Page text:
How resilient is the social licence of energy cropping?

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Alex Baumber Bioenergy Australia Conference Presentation Nov 2016.pdfPublished version2.84 MB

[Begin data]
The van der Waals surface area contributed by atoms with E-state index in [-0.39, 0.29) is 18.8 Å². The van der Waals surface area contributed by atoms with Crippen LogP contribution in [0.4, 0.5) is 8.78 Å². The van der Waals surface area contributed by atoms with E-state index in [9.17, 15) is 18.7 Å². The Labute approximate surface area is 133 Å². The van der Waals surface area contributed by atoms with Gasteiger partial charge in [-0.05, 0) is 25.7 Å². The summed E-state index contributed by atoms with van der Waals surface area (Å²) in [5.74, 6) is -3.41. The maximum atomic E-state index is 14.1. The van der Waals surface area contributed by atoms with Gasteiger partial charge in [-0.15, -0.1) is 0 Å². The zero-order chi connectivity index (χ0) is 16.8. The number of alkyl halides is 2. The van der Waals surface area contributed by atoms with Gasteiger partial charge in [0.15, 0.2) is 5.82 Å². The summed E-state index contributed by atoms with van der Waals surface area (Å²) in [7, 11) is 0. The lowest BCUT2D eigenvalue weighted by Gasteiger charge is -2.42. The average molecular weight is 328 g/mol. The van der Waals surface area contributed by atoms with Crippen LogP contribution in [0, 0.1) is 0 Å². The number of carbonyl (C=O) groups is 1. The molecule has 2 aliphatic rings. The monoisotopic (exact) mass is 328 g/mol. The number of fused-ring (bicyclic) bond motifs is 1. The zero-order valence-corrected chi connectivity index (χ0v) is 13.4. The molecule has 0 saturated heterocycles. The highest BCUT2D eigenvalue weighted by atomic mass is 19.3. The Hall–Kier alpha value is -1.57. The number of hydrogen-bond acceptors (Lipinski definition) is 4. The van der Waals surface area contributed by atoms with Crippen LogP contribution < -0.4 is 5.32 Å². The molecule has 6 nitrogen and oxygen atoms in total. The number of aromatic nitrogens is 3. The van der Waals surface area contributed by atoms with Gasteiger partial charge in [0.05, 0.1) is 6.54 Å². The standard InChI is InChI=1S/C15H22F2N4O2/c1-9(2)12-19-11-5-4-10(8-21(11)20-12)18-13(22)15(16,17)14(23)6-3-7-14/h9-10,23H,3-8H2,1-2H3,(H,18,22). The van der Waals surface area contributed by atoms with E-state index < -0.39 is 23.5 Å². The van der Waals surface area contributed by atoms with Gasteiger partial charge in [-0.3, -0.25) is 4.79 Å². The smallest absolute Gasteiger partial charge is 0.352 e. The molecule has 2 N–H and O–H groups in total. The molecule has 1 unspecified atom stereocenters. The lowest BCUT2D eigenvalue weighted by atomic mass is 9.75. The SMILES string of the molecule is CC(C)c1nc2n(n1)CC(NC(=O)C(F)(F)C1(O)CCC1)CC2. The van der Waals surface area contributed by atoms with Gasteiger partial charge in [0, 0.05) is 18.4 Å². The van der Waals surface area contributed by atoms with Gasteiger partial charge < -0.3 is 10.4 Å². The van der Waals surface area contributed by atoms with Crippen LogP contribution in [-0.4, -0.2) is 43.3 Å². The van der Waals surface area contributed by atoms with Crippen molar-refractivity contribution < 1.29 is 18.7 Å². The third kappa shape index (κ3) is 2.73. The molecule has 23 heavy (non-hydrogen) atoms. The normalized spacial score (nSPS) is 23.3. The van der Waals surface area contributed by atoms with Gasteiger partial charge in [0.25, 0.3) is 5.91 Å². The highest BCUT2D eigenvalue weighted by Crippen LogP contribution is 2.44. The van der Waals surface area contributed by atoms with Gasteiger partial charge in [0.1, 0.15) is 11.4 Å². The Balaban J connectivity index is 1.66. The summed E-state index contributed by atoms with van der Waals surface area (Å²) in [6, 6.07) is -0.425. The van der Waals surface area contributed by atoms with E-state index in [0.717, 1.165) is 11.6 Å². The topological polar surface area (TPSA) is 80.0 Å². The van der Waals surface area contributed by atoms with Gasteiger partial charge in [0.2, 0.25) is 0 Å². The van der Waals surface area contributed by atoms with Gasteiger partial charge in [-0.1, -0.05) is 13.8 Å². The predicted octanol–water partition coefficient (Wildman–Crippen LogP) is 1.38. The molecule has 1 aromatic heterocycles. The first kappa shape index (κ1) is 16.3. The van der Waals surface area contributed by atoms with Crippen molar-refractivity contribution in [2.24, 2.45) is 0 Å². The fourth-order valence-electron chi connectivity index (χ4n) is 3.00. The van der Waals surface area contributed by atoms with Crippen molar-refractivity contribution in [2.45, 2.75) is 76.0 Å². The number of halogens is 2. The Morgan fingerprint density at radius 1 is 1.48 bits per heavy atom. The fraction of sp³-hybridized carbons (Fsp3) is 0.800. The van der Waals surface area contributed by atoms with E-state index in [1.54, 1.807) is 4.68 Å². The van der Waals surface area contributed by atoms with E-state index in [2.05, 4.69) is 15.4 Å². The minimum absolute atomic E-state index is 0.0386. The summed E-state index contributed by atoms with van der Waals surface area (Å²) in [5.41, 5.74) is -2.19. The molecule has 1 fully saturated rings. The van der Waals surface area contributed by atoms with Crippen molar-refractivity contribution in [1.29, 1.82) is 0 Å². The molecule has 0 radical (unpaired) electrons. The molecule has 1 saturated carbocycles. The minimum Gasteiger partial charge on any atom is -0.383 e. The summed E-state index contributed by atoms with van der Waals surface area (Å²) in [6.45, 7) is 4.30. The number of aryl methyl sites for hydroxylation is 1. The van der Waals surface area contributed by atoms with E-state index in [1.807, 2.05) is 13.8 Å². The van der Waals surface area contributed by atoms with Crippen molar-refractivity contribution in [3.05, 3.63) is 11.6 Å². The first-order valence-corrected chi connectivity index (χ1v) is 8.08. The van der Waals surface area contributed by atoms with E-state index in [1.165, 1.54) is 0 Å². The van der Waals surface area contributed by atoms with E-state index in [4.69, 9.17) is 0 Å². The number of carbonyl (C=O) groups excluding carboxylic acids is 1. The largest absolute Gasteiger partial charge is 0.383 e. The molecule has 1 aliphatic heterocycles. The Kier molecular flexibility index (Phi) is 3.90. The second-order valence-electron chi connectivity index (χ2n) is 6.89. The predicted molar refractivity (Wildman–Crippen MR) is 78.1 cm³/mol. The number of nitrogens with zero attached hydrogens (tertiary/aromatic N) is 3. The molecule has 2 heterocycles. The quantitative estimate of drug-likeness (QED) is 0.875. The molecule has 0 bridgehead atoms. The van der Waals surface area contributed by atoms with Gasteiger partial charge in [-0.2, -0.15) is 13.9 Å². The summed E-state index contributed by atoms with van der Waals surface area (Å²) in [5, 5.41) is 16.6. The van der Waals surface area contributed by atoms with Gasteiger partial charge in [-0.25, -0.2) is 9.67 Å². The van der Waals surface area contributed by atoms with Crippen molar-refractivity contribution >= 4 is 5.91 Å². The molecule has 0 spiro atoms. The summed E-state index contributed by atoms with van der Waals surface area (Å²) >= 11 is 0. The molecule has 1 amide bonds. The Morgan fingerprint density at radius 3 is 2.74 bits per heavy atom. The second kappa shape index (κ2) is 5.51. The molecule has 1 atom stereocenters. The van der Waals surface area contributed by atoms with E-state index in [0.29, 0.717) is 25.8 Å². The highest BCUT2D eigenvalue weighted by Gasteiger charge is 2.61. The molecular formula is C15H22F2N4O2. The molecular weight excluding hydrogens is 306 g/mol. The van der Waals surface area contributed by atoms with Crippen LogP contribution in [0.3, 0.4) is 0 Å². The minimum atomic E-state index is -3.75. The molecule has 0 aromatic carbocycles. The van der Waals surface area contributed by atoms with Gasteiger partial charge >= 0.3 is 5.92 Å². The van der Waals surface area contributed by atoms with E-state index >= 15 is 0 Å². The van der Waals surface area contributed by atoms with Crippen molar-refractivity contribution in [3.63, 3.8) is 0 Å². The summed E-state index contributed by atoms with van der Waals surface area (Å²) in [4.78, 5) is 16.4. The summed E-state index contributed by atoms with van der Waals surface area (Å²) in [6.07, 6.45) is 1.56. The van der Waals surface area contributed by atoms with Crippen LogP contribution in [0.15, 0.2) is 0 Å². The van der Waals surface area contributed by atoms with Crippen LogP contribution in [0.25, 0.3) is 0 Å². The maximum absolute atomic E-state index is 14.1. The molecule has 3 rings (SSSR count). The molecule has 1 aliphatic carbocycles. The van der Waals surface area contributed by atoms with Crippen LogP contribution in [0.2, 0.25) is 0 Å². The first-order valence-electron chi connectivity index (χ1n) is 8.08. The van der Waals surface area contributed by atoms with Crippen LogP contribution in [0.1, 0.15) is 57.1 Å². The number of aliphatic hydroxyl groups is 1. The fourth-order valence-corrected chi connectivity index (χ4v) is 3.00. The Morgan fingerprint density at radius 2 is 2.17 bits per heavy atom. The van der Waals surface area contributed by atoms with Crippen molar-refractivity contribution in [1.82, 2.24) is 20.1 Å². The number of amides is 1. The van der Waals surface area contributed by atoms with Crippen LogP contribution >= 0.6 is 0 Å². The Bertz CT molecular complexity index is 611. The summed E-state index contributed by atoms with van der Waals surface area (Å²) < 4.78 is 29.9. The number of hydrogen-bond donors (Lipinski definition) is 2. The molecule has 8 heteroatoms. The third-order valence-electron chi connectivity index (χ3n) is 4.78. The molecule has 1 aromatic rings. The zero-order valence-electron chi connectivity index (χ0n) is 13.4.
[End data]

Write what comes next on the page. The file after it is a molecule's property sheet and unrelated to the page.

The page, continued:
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Energy cropping is well established in many countries, from Brazilian sugarcane to US corn ethanol to woody crops like poplar in Europe. Australia offers significant potential for energy crop expansion, especially as advances are made around cellulosic biofuels from woody biomass. A potential threat to this expansion is the criticism energy cropping has attracted, from the food vs fuel debate to the clearing of tropical rainforests for oil palm. One response has been the development of sustainability criteria and standards to ensure that governments do not promote forms of bioenergy that pose such threats. However, this alone may not be enough to ensure that energy cropping systems are able to earn and maintain a ‘social licence to operate’ from affected communities. The phrase ‘social licence to operate’ first emerged in the mining sector in the 1990s to describe the extent to which society is prepared to accept the resource use practices of private companies. It has since been applied to activities such as windfarms and agriculture. Energy cropping are well suited to analysis using the social licence concept because it presents not only environmental risks (which may threaten its social licence), but also potential benefits such as climate change mitigation and landscape protection, which may strengthen its social licence. This paper considers not only which energy crops currently have a social licence to operate, but also how resilient this social licence is likely to be in response to unexpected shocks and controversies. It will draw on lessons from overseas, where certain energy crops have shown signs of losing their social licence (e.g. first-generation biofuel crops in the EU) and other sectors, such as pulpwood plantations in southern Australia. The fact that a particular innovation offers an environmental benefit is no guarantee that it will obtain a social licence from affected communities, with a prominent example being opposition to wind farms in parts of Australia (Hall et al. 2015). However, if environmentally-beneficial practices are unable to earn and maintain a social licence, there is a risk that they may fail before their potential benefits are realised.
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